Knowledge in action

Philosophy and Phenomenological Research 62 (3):579-600 (2001)
  Copy   BIBTEX

Abstract

This paper argues that the role of knowledge in the explanation and production of intentional action is as indispensable as the roles of belief and desire. If we are interested in explaining intentional actions rather than intentions or attempts, we need to make reference to more than the agent’s beliefs and desires. It is easy to see how the truth of your beliefs, or perhaps, facts about a setting will be involved in the explanation of an action. If you believe you can stop your car by pressing a pedal, then, if your belief is true, you will stop. If it is false, you will not. By considering cases of unintentional actions, actions involving luck and cases of deviant causal chains, I show why knowledge is required. By looking at the notion of causal relevance, I argue that the connection between knowledge and action is causal and not merely conceptual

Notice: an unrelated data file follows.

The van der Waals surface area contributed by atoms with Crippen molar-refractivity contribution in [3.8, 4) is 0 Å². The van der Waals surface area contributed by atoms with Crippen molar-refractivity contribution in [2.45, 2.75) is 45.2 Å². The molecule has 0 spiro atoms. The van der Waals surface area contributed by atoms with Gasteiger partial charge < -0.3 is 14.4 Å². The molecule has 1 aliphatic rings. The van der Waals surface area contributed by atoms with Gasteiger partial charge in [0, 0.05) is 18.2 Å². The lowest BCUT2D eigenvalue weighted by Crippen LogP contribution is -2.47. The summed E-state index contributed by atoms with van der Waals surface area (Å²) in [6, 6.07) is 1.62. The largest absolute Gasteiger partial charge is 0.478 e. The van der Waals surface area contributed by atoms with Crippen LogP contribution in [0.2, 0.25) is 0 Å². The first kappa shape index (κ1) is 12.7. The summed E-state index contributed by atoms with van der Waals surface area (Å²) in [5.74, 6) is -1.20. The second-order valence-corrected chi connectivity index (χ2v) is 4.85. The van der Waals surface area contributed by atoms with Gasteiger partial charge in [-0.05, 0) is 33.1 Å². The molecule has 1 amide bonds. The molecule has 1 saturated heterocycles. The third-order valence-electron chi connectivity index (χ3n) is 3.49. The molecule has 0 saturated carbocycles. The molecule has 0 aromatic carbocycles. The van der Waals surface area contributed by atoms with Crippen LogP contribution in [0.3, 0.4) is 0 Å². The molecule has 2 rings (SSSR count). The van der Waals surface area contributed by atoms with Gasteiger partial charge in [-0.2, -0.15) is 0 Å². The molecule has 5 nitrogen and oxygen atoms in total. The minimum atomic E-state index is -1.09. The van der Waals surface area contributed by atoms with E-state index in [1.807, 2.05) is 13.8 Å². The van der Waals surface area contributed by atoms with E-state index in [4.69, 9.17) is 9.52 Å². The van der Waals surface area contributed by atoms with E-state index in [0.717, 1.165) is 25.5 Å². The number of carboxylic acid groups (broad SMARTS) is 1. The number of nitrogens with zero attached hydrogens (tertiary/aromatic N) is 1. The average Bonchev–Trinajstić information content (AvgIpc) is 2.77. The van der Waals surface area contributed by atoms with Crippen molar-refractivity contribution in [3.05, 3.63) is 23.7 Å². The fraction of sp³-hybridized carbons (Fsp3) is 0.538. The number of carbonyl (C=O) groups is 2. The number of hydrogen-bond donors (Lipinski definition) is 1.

Author's Profile

Analytics

Added to PP
2009-01-28

Downloads
499 (#28,600)

6 months
77 (#49,524)

Historical graph of downloads since first upload
This graph includes both downloads from PhilArchive and clicks on external links on PhilPapers.
How can I increase my downloads?